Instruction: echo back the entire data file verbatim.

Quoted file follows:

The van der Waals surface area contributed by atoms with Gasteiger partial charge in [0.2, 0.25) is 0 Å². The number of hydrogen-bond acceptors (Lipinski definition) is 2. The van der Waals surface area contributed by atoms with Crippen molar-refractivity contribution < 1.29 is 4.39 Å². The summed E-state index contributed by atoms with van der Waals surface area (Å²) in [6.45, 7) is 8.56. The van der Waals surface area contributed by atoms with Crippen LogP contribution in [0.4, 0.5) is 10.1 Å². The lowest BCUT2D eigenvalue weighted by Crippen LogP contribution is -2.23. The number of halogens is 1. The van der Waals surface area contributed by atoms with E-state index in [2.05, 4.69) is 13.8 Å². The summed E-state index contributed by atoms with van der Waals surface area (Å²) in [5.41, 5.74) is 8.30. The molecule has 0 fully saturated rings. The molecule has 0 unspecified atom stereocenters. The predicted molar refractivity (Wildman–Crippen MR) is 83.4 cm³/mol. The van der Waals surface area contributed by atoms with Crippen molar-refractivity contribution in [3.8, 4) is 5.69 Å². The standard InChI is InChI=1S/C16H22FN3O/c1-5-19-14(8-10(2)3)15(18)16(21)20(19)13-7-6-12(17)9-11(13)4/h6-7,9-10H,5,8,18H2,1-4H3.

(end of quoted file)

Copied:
The van der Waals surface area contributed by atoms with Gasteiger partial charge in [0.2, 0.25) is 0 Å². The number of hydrogen-bond acceptors (Lipinski definition) is 2. The van der Waals surface area contributed by atoms with Crippen molar-refractivity contribution < 1.29 is 4.39 Å². The summed E-state index contributed by atoms with van der Waals surface area (Å²) in [6.45, 7) is 8.56. The van der Waals surface area contributed by atoms with Crippen LogP contribution in [0.4, 0.5) is 10.1 Å². The lowest BCUT2D eigenvalue weighted by Crippen LogP contribution is -2.23. The number of halogens is 1. The van der Waals surface area contributed by atoms with E-state index in [2.05, 4.69) is 13.8 Å². The summed E-state index contributed by atoms with van der Waals surface area (Å²) in [5.41, 5.74) is 8.30. The molecule has 0 fully saturated rings. The molecule has 0 unspecified atom stereocenters. The predicted molar refractivity (Wildman–Crippen MR) is 83.4 cm³/mol. The van der Waals surface area contributed by atoms with Crippen molar-refractivity contribution in [3.8, 4) is 5.69 Å². The standard InChI is InChI=1S/C16H22FN3O/c1-5-19-14(8-10(2)3)15(18)16(21)20(19)13-7-6-12(17)9-11(13)4/h6-7,9-10H,5,8,18H2,1-4H3.